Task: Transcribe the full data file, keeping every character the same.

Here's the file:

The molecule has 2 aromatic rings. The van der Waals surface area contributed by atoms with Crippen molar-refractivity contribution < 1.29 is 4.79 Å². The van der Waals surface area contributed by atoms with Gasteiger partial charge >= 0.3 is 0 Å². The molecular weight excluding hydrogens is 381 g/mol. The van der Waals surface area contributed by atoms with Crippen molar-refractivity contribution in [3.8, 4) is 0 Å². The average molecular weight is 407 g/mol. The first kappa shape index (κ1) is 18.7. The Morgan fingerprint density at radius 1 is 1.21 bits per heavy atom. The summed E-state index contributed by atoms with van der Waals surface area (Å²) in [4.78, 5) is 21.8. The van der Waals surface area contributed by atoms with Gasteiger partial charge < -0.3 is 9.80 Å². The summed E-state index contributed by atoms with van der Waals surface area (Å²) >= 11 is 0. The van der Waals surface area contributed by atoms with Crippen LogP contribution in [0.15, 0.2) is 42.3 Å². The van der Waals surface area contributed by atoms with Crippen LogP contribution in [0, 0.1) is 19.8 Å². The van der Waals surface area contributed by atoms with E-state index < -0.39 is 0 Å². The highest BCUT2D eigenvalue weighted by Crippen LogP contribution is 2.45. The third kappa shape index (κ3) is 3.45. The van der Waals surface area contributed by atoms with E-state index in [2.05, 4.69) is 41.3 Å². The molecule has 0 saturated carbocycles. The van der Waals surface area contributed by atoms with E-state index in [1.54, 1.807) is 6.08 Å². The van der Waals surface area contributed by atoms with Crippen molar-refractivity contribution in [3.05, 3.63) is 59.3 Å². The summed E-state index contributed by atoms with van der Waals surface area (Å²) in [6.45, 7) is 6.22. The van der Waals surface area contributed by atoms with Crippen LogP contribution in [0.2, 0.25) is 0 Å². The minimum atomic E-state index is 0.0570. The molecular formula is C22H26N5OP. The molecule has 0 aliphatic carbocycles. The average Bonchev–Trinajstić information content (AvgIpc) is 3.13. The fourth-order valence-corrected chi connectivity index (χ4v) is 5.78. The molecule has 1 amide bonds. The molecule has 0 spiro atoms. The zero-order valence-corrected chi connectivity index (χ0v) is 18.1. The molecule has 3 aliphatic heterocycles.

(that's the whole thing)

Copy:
The molecule has 2 aromatic rings. The van der Waals surface area contributed by atoms with Crippen molar-refractivity contribution < 1.29 is 4.79 Å². The van der Waals surface area contributed by atoms with Gasteiger partial charge >= 0.3 is 0 Å². The molecular weight excluding hydrogens is 381 g/mol. The van der Waals surface area contributed by atoms with Crippen molar-refractivity contribution in [3.8, 4) is 0 Å². The average molecular weight is 407 g/mol. The first kappa shape index (κ1) is 18.7. The Morgan fingerprint density at radius 1 is 1.21 bits per heavy atom. The summed E-state index contributed by atoms with van der Waals surface area (Å²) in [4.78, 5) is 21.8. The van der Waals surface area contributed by atoms with Gasteiger partial charge < -0.3 is 9.80 Å². The summed E-state index contributed by atoms with van der Waals surface area (Å²) >= 11 is 0. The van der Waals surface area contributed by atoms with Crippen LogP contribution in [0.15, 0.2) is 42.3 Å². The van der Waals surface area contributed by atoms with Crippen LogP contribution in [0, 0.1) is 19.8 Å². The van der Waals surface area contributed by atoms with E-state index < -0.39 is 0 Å². The highest BCUT2D eigenvalue weighted by Crippen LogP contribution is 2.45. The third kappa shape index (κ3) is 3.45. The van der Waals surface area contributed by atoms with E-state index in [2.05, 4.69) is 41.3 Å². The molecule has 0 saturated carbocycles. The van der Waals surface area contributed by atoms with E-state index in [1.54, 1.807) is 6.08 Å². The van der Waals surface area contributed by atoms with Crippen molar-refractivity contribution in [3.05, 3.63) is 59.3 Å². The summed E-state index contributed by atoms with van der Waals surface area (Å²) in [6.45, 7) is 6.22. The van der Waals surface area contributed by atoms with Crippen LogP contribution in [0.2, 0.25) is 0 Å². The minimum atomic E-state index is 0.0570. The molecular formula is C22H26N5OP. The molecule has 0 aliphatic carbocycles. The average Bonchev–Trinajstić information content (AvgIpc) is 3.13. The fourth-order valence-corrected chi connectivity index (χ4v) is 5.78. The molecule has 1 amide bonds. The molecule has 0 spiro atoms. The zero-order valence-corrected chi connectivity index (χ0v) is 18.1. The molecule has 3 aliphatic heterocycles.